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The Brexit Blog

Analysing UK-EU relations

European thinking on its British Question

Welcome to the Brexit Blog. This blog is not simply about British debates over the UK’s future in the EU. It is more about what Britain’s debate, attempted renegotiation, referendum and the outcome of that referendum could mean for the rest of Europe. As a start I’ve compiled below an overview of the literature that exists on what the ‘British question’ could mean for the rest of Europe. NB: You will find literature published after 11 June 2015 added to the end of this blog post. 

The Conservative party’s victory in the May 2015 UK general election leaves the EU facing its British question sooner than many were expecting. It also means the EU faces an issue that only a few have given much in-depth thought about. This is not to say the idea of a British renegotiation, referendum and exit have not been hot topics of discussion for some time. They have been much discussed over dinners in Brussels or coffees in Berlin, Paris and elsewhere. There has also been a range of short pieces in the media, blogs and comments by politicians, sometimes at a series of events in the UK and elsewhere held to discuss the subject. The governments of some other EU member states, along with allies such as the USA, have undertaken private discussions and analysis.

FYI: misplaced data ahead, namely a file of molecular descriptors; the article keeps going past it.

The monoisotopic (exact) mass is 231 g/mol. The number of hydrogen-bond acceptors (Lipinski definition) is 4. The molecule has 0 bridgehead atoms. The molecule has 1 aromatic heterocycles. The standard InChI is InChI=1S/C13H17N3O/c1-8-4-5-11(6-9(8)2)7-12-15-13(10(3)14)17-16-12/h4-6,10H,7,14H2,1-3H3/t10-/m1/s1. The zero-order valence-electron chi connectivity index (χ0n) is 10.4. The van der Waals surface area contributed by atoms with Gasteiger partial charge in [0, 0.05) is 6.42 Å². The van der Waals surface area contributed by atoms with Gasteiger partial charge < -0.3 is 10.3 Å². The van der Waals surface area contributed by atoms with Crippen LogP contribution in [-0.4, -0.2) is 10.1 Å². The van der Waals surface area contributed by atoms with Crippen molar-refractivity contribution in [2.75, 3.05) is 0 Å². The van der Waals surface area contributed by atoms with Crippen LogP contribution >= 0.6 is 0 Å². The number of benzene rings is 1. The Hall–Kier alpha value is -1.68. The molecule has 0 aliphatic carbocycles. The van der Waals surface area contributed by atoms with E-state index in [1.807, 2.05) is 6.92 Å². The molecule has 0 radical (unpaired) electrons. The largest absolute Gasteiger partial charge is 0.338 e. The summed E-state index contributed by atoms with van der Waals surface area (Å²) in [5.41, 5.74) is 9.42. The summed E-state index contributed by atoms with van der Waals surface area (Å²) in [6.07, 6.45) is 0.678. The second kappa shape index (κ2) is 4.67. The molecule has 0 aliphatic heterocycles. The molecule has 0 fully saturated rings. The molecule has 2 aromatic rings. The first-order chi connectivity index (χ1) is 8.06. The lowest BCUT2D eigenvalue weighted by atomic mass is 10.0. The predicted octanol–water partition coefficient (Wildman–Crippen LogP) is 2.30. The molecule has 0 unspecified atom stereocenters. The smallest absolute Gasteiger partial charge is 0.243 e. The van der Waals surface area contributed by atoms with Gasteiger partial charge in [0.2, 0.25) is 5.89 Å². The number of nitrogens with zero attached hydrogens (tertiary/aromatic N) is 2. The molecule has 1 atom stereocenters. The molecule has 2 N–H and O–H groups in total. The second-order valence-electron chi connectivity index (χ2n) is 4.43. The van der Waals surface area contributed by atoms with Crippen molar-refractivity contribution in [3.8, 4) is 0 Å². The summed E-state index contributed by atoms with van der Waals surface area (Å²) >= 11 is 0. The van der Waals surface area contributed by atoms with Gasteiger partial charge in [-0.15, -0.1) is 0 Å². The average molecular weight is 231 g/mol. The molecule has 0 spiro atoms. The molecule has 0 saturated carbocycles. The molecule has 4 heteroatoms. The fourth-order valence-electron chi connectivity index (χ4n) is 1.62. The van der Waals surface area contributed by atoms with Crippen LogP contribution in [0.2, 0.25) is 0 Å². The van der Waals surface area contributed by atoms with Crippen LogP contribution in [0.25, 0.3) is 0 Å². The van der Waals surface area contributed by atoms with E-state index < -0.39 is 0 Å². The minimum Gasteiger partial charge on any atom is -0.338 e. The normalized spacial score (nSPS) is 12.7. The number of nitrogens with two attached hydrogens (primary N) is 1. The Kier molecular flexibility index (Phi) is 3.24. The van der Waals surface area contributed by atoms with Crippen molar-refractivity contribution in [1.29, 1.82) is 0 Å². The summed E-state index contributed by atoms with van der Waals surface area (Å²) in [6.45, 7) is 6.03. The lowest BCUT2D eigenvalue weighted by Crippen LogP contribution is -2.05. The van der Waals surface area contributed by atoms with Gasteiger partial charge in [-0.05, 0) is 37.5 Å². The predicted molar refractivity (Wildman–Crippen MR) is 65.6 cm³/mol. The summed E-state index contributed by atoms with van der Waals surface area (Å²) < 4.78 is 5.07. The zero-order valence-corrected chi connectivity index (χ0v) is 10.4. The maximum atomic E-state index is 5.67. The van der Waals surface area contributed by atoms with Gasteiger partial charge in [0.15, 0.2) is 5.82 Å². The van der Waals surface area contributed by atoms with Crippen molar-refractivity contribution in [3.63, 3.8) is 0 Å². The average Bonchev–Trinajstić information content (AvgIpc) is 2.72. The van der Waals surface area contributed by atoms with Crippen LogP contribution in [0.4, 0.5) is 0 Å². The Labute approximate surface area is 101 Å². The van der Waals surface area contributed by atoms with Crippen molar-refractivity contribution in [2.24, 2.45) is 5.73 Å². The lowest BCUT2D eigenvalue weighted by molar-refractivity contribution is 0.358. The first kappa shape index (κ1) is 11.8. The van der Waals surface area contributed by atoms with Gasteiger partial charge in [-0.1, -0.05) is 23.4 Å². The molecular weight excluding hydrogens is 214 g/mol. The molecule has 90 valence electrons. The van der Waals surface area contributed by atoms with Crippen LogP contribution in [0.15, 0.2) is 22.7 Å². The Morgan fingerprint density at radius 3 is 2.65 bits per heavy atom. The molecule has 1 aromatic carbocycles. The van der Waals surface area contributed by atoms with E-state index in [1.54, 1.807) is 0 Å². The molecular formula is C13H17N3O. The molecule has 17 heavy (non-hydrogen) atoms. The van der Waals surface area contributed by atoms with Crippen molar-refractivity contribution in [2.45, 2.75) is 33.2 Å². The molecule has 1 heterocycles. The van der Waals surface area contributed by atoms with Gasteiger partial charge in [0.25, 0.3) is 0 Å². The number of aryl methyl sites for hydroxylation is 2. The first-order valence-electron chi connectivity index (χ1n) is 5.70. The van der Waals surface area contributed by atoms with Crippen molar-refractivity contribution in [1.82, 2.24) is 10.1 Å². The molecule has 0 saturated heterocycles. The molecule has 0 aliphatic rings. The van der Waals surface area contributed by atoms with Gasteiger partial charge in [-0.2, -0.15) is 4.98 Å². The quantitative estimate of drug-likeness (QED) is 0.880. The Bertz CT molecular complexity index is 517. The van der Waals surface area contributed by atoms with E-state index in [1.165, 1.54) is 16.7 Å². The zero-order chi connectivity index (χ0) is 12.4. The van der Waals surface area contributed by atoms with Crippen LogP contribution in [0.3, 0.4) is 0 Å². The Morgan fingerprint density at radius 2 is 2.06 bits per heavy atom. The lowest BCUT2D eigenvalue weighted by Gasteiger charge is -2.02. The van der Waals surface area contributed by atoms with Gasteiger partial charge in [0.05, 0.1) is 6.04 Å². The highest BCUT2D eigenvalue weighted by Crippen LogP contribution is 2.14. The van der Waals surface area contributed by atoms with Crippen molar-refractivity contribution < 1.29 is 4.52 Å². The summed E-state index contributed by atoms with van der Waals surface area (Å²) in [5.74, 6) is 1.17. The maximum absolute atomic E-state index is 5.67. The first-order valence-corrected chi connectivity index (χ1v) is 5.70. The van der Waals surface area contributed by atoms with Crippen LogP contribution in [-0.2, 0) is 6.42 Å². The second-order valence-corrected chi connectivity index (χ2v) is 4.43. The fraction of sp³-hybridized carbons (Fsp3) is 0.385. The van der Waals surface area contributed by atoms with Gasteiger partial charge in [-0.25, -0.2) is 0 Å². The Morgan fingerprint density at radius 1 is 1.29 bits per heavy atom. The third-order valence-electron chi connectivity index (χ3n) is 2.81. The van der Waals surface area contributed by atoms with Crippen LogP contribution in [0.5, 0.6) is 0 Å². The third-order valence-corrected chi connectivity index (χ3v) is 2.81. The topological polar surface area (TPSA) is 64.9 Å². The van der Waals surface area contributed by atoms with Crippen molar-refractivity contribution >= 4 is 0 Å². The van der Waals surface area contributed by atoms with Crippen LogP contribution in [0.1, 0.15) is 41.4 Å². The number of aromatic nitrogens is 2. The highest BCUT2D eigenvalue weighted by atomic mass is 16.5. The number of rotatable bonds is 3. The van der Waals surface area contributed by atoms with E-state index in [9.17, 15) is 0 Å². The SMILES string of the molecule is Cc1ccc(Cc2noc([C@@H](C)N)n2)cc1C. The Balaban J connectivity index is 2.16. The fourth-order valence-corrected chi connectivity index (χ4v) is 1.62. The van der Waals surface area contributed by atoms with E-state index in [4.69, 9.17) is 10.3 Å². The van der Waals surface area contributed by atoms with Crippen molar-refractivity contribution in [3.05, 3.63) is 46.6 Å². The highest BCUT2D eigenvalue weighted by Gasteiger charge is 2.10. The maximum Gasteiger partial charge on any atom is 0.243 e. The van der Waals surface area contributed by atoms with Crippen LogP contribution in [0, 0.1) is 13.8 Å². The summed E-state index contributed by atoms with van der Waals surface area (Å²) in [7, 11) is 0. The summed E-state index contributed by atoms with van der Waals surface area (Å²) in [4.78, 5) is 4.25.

Detailed publicly available analysis, on the other hand, has been more limited. This is especially so when compared to the plethora of research about what a Brexit or renegotiation might mean for the UK (the House of Commons Library has produced a short bibliography of the literature and its own review of the potential policy implications of a Brexit). Talk about what a Brexit might mean for the EU and people soon shift discussion to what it might mean for the UK. Undoubtedly the consequences for the UK would be far greater. But the question of what it might mean for the EU still stands.

This does not mean there has been no detailed analysis on which to prepare for the forthcoming negotiations and referendum. There exists a range of English language reports and papers that specifically analyse the EU’s position vis-à-vis the UK. There also exist a range of sources (often shorter than full reports, but more focused on specific issues) that provide broader insights. Further reports will emerge over the course of the renegotiation and referendum. Taking into account the EU’s perspective will also be of direct interest to the UK. Deadlock and failure will come from the UK failing to appreciate what is and is not in the interests of the EU and therefore what is a plausible relationship for Britain either as a member of the EU or for UK-EU relations if the UK leaves.

  • The DGAP’s September 2014 report – ‘The UK and the EU: what would a Brexit mean for the EU and other states around the world’ – which I edited with Almut Möller, is made up of 26 views of a Brexit written by people from research institutions and universities from sixteen EU member states (France, Germany, Poland, Ireland, Slovenia, Austria, Romania, Bulgaria, Denmark, Hungary, Sweden, Italy, Spain, Finland, Greece, the Netherlands) nine non-EU countries (Canada, USA, China, Norway, Switzerland, Australia and New Zealand, Japan, Singapore and Brazil), and a view from the EU’s institutions in Brussels. It provides the most wide-ranging overview of how a variety of EU and non-EU countries might respond to the UK’s demands for reform or exit from the EU.